Westerly 350th Anniversary Committee 

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© 2018-2019 by Westerly 350th Anniversary Committee.

Designed by Kayla Hedman.

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The Watch Hill Flying Horse Carousel and the Watch Hill Landscape

Written by: Kyra McCormick

Watch Hill, Rhode Island has an extensive history, from a defense lookout to a premier resort town for the rich and famous. In colonial times, “a watch manned the Hill for the specific purpose of lighting a beacon fire that would warn the locals of any pending danger.”[1] Hence the name, Watch Hill. Of the landmarks in Watch Hill, one stands out, the Flying House Carousel. Left by the Charles W. Dare Company in 1879 the carousel has become symbolic in the Watch Hill landscape, weathering over 140 years of coastal weather, bringing joy to several generations of children.

The Watch Hill Flying Horse Carousel is located at the end of Bay Street in Watch Hill, a village of Westerly, RI in the southwestern part of the state. The Watch Hill Carousel has the honor of being the oldest continuously operating carousel in the United States and the oldest example of the flying horse carousel still in operation.[2] It was constructed by the Charles W. Dare Company of New York sometime around 1876. It was part of a traveling carnival until it was abandoned in Watch Hill sometime around 1879.[3] Since then, the Watch Hill Fire District and the Watch Hill Improvement Society owns and operates the carousel.

The original horses that were constructed in the late 1870’s are still the same horses used today. Each horse was carved out of a single piece of wood and hand painted by Andrew Christian. Each horse is complete with a genuine leather saddle and the horse’s mane is made from real horsehair.[4] The carousel is a ‘flying horse carousel’ meaning the wooden horses hang from metal chains and as the carousel spins the horses fly outward. There is a medal shoot that dispenses brass rings. The riders of the carousel reach out and grab the rings as they ‘fly’ by. The last ring is gold, the child who grabs the last ring gets a token for a free ride (Figure 1). Generations of children have spent their summers riding the carousel, followed by getting ice cream from St. Claire’s Annex.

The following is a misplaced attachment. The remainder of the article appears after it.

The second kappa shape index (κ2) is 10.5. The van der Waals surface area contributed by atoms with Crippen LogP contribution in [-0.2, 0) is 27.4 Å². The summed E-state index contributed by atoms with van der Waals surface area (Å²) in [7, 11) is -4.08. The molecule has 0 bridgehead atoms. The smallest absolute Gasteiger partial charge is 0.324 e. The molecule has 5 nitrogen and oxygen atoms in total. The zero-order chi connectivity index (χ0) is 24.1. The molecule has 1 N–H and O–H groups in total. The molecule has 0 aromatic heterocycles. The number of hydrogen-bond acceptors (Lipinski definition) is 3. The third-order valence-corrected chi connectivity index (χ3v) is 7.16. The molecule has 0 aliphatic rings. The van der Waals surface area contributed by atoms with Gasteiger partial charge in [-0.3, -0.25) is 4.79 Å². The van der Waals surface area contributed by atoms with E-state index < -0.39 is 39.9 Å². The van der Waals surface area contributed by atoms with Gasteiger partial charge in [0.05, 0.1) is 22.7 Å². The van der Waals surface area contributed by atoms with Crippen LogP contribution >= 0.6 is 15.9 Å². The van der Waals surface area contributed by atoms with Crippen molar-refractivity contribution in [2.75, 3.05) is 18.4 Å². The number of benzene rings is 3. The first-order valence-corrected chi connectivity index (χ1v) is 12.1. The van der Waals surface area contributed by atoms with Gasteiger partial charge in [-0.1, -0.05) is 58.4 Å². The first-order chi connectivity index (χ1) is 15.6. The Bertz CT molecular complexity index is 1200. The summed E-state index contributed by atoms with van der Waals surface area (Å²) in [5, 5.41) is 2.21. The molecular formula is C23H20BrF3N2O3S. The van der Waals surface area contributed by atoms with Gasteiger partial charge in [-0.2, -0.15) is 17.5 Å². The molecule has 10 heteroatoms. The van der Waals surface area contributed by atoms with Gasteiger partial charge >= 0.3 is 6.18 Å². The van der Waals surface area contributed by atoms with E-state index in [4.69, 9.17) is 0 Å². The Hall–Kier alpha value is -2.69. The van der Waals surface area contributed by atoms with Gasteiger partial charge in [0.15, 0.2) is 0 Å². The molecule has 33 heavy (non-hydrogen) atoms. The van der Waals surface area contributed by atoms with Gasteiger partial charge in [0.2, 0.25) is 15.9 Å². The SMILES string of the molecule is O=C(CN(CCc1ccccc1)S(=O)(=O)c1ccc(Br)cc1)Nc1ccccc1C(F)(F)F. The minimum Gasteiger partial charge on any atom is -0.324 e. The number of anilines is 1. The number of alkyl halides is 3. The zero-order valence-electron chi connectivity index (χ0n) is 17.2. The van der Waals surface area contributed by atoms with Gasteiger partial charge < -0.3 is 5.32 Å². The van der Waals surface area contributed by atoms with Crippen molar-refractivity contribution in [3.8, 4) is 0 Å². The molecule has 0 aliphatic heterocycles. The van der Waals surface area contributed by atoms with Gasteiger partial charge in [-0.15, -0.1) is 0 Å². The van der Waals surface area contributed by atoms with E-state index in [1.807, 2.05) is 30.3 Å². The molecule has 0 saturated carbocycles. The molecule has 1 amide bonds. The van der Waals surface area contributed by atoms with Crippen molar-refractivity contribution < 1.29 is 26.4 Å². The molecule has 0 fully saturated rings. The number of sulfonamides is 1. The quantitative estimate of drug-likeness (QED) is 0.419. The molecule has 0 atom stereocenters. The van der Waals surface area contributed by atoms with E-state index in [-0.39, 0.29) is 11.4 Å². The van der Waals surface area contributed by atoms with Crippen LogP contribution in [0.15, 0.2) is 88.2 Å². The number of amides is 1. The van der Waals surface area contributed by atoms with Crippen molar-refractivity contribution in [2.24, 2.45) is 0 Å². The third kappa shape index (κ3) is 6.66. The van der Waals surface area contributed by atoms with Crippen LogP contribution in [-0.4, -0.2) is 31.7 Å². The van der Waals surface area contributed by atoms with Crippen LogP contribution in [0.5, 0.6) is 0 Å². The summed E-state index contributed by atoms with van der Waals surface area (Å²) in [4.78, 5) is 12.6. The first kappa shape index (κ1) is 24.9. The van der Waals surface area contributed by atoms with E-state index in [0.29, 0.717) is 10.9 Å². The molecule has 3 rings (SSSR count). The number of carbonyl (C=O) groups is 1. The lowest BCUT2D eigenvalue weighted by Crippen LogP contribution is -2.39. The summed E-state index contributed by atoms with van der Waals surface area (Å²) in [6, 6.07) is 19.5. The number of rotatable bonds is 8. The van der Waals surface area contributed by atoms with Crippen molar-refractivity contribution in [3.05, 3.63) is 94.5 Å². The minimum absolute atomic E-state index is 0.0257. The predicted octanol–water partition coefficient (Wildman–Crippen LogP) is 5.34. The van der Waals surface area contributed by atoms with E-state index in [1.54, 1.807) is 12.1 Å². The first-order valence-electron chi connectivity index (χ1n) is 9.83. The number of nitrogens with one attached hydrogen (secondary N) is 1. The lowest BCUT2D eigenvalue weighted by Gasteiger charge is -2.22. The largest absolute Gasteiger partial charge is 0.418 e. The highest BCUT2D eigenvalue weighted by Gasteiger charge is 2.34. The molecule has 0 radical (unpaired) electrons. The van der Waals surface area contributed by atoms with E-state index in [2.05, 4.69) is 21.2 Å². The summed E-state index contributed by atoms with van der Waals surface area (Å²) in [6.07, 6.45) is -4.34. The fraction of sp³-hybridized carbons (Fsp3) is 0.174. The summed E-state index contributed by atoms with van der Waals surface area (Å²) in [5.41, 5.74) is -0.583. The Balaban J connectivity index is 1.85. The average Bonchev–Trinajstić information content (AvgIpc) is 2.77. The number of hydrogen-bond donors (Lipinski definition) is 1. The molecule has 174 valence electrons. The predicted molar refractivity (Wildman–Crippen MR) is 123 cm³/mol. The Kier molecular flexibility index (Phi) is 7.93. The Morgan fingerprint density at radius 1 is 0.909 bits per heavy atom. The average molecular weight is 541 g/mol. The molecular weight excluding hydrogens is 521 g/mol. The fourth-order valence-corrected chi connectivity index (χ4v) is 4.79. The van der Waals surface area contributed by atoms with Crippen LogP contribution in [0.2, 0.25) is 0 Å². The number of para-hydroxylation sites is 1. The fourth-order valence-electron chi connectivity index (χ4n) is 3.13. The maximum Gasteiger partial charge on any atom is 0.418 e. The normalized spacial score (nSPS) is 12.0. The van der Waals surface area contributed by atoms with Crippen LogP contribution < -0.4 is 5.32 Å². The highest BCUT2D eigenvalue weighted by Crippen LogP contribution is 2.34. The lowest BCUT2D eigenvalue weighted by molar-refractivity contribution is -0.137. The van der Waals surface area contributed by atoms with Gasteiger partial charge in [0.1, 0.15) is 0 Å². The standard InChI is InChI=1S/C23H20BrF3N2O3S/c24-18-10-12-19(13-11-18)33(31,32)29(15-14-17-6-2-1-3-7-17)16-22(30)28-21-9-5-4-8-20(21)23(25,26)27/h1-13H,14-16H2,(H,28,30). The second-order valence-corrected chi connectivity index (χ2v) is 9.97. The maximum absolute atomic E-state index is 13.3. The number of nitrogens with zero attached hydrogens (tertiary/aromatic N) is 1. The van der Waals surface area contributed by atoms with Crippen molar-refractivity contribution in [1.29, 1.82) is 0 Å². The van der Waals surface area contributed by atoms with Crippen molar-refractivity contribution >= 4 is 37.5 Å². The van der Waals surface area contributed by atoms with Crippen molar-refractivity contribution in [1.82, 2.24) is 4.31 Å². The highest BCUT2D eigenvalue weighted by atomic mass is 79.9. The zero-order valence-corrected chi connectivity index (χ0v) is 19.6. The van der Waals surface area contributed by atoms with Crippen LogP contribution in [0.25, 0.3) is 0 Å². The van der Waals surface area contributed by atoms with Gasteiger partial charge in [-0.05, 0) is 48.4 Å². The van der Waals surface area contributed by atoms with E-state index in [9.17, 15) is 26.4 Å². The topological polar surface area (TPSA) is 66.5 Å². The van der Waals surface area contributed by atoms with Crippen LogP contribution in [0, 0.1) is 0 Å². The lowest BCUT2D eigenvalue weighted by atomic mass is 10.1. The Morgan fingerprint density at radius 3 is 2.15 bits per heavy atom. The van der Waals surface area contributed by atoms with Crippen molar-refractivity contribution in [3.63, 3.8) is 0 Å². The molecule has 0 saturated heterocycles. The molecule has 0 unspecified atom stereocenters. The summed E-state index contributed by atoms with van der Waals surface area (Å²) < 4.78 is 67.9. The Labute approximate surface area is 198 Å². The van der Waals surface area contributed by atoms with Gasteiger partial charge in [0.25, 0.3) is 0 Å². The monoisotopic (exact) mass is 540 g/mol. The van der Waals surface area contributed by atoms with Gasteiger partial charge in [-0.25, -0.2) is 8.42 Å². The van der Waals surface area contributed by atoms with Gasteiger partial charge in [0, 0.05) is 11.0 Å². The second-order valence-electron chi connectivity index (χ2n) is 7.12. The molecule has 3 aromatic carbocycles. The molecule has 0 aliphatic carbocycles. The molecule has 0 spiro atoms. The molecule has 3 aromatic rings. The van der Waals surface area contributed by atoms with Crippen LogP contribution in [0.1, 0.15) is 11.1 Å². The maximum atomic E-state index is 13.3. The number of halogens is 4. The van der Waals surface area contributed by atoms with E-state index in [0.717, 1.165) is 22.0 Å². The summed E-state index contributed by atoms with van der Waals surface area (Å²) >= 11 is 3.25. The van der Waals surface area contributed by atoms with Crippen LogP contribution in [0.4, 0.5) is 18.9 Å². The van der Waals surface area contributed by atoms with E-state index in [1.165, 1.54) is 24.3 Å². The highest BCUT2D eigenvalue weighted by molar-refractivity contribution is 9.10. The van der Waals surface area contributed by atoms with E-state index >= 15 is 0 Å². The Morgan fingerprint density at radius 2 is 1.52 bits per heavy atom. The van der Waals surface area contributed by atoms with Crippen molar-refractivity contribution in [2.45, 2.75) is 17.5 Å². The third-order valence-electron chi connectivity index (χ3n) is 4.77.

Figure 1. A child reaching for a brass ring.

The Carousel was originally housed under a canvas tent, as it was never meant to be a permanent part of Watch Hill.[1] Over time, the carousel came to consist of “20 wooden horses ranged 2 abreast and suspended by chains from wooden sweeps sheltered by a decagonal, hip- roofed pavilion with cobblestone piers.”[2] The three biggest changes to the carousel were technological, repairs, and restoration. The technological changes include mode of power and source of music. The Carousel was originally powered by two men turning a crank. Next, powered by a calico horse turning the same crank. Finally, powered by electricity in 1914.[3] The music was originally played by hand organ, then a band organ, finally a tape player was installed.[4] On September 21, 1938 a category 3 hurricane surprised residents in New England. Following the storm, the carousel housing was mostly intact, and all 20 horses were found in a sand dune. The only thing that didn’t survive the storm were three double seats. All that needed replacing was the roof framing and cover, along with the picket fence[5]. Compared to the rest of Watch Hill, which saw 15 deaths and 53 homes swept out to sea, the carousel was lucky[6] (Figure 2).